(27) the most conspicuous of which (indicated in Figure 4) are the frontal, parietal, occipital, and temporal.
In the interior of the hemispheres tracts of medullated fibers, the white matter, run in various directions. They may be classified
under three heads: (1) the association fibers connecting different areas of the cortex of the same hemisphere, thus serving to correlate their respective functions; (2) the commissural fibers connecting the cortices of the two hemispheres, and comprised mainly in the corpus callosum, a broad band of fibers shown in cross-section in Figure 3 (7) and (,3) the projection fibers, which extend from the cortex to lower parts of the brain, or down the spinal cord. Projection fibers are termed `ascending' or `descending' according to their function. The first pair of cranial nerves (olfactory) enters at the base of the hemispheres.
The Thalamus and Corpus Striatum. The thalamus is a group of nerve centers of paired structure lying at the base of the cerebral hemispheres. Its position is suggested by the dotted line (5) in Figure 3. It serves as a way station for all sensory impulses (except the olfactory) arriving through the spinal and cranial nerves. Synaptic connections are here made with ascending projection fibers which spread out to all the lobes of the cortex. The thalamus serves the cortex and is subordinate to it in the following functions: (1) conduction; (2) elaboration of sensory impulses by bringing them together from various afferent channels so that they may affect the cortex in combination; (3) inhibition or blocking of irrelevant sensory stimuli (for example, pain of wounds in the emergency of battle); and (4) providing (in all probability) the neural accompaniment of states of pleasure and displeasure. The corpus striatum is a group of centers similar to the thalamus in possessing functions of scnory elaboration and sub-cortical reflexes. Its neural connection, however, with the cortex is very meager.
The Functions of the Cortex. The cortex is the chief integrating structure of the nervous system. In it areas may be distinguished having microscopical differences of cell structure which seem to signify differences of function. These areas may be grouped under the three headings — motor, sensory, and association. Figure 4 indicates their localization on the external aspect of the left hemisphere. The motor area, which lies in the oblique convolution just in front of the fissure of Rolando, contains the dendrites and cell bodies of some eighty thousand pyramidal neurons whose long axones (descending projection fibers) afford an uninterrupted conduction down the spinal cord to various levels of the trunk and limbs. The origin of the fibers controlling the various bodily regions has been localized with some exactness. The sensory areas situated in the various lobes, as indicated in Figure 4, contain the axone terminations of the neuron: constituting the final Stage in the conduction of afferent impulses from the receptors. Impulses from the auditory and optic nerves, as well as from the nerves of smell, taste, and the diffused end organs of touch, temperature, pain, and movement, are thus received in fairly distinct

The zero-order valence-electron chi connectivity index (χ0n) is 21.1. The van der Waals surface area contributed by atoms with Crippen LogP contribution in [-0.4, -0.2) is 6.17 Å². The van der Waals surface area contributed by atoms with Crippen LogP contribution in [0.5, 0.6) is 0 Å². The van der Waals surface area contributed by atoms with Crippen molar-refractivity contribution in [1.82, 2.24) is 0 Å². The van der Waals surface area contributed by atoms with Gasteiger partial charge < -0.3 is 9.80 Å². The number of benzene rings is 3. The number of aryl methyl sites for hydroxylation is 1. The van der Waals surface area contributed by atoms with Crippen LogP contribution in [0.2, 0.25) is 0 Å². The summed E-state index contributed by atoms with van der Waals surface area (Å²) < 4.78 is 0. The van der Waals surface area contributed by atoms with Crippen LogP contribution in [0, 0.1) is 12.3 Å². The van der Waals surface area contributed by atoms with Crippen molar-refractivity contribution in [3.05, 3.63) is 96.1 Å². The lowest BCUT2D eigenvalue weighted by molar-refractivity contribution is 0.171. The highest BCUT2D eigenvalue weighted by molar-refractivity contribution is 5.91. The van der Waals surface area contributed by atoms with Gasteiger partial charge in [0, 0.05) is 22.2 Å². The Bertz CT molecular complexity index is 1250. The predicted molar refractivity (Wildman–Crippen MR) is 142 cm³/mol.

(29) portions of the cortex. Each sensory area has a focalized region of pure afferent nerve endings, surrounded by a marginal area in which association fibers, communicating with other parts of the cortex, connect synaptically with the afferent terminations. The
association areas comprise extensive and complex regions of neurons lying between the areas of localized function, particularly iii the anterior frontal, parietal, and lower temporal lobes. To these areas are usually ascribed the associative processes involved in learning and thought. Developing, late both in the evolutionary : < <,11 and ´ in the development of the baby, they contain correlation mechanisms of a highly plastic and modifiable character.
The areas of the cortex must not be considered either as the seat of some special power or faculty, such as vision, speech, or locomo-
(30) -tion; or as the locus of the characteristic consciousness which accompanies their excitation. They are merely crucial points in the reflex arcs in which they lie. Thus the so-called `visual area' is important solely because it mediates between optical stimulations from all sorts of objects and the variety of responses by which we adjust ourselves to those objects. Our notion of mind will be clearest if we regard it neither as faculties nor states of consciousness, but as an organized system of reflex activities. Recent investigation shows that the localization of cortical functions, as suggested in Figure 4, must be accepted with strict qualifications. The cortex probably acts as a whole rather than by specific portions. ReŰducation of habits, moreover, in cases of paralysis through brain lesion proves that one part of the cortex is capable of acquiring the functions formerly possessed by another portion.